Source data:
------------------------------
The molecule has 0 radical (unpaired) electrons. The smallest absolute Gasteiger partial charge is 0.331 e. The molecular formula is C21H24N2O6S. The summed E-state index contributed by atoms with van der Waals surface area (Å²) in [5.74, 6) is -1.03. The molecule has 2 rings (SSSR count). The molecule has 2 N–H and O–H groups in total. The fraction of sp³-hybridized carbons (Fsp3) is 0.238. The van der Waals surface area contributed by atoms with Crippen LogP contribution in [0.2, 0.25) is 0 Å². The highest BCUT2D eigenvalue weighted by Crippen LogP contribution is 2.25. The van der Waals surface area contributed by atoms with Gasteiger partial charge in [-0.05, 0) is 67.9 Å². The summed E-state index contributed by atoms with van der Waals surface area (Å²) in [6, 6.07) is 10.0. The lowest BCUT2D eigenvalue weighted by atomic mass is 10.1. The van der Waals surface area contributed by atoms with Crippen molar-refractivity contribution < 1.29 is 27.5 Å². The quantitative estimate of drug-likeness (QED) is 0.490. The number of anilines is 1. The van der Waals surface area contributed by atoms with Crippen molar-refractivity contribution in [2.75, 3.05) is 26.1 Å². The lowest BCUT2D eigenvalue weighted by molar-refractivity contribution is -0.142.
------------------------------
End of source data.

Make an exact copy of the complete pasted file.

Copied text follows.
The molecule has 0 radical (unpaired) electrons. The smallest absolute Gasteiger partial charge is 0.331 e. The molecular formula is C21H24N2O6S. The summed E-state index contributed by atoms with van der Waals surface area (Å²) in [5.74, 6) is -1.03. The molecule has 2 rings (SSSR count). The molecule has 2 N–H and O–H groups in total. The fraction of sp³-hybridized carbons (Fsp3) is 0.238. The van der Waals surface area contributed by atoms with Crippen LogP contribution in [0.2, 0.25) is 0 Å². The highest BCUT2D eigenvalue weighted by Crippen LogP contribution is 2.25. The van der Waals surface area contributed by atoms with Gasteiger partial charge in [-0.05, 0) is 67.9 Å². The summed E-state index contributed by atoms with van der Waals surface area (Å²) in [6, 6.07) is 10.0. The lowest BCUT2D eigenvalue weighted by atomic mass is 10.1. The van der Waals surface area contributed by atoms with Crippen molar-refractivity contribution < 1.29 is 27.5 Å². The quantitative estimate of drug-likeness (QED) is 0.490. The number of anilines is 1. The van der Waals surface area contributed by atoms with Crippen molar-refractivity contribution in [2.75, 3.05) is 26.1 Å². The lowest BCUT2D eigenvalue weighted by molar-refractivity contribution is -0.142.